But the idea of a radical career change doesn’t have to mean becoming sons and daughters of the soil.  It can rather be a switch from one profession or occupation to another very different one.  We trained to be one thing, we walked down that path, enjoying the view, till one day we realised we wanted to take a different track altogether.  This realisation can build up gradually over time or it can come as a bolt from the blue but either way, your mind is made up.  You want to retrain, re-think and reverse your chosen career path because it no longer represents who you are and how you want to spend your life.   

But giving up your job has huge implications.  You may also have to give up your home;  You may need to invest your entire life savings to effect the change;  You may have to relocate, not just yourself but uproot your entire family;  In most instances it will almost certainly mean a contraction in status, both financial and social.  It is, in effect, a leap in the dark.  But if that sounds like you, here is some practical advice on how to take that next big step:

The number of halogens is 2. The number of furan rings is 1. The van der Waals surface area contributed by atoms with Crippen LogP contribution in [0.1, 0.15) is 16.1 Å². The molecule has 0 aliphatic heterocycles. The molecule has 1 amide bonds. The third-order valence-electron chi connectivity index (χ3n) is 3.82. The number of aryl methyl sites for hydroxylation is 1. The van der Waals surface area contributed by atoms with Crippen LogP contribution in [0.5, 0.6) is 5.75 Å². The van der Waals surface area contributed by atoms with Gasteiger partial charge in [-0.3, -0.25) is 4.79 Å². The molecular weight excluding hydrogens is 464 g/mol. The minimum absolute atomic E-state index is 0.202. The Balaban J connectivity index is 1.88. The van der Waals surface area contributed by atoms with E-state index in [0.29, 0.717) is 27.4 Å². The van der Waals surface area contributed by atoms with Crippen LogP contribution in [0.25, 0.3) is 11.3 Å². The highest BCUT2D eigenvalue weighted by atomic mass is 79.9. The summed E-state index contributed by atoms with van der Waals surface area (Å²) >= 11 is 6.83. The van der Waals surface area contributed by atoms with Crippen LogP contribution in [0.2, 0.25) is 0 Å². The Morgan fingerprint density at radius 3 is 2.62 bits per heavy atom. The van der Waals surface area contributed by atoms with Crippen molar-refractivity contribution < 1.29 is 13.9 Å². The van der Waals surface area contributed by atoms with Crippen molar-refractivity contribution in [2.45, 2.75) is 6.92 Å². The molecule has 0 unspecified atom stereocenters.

Don't get bogged down in thinking that you only have one chance to change career: "When people start talking about their "true calling" or "finding their vocation" it adds a lot of pressure to an already difficult decision. You will probably change career direction several times in your life, so try to think in terms of what you would like to try next.

Career planning tools on websites such as Prospects or TargetJobs can be useful to throw up a few ideas, but the key is to think about the kind of skills you enjoy and are good at, the environment you'd like to be in and the kind of people you want to work with. Once you've narrowed it down to two or three areas, you'll be able to do some more targeted research and start looking at specific job roles. Just remember, you can always change your mind." Tracy Johnson, career coach and founder of Brainbox Coaching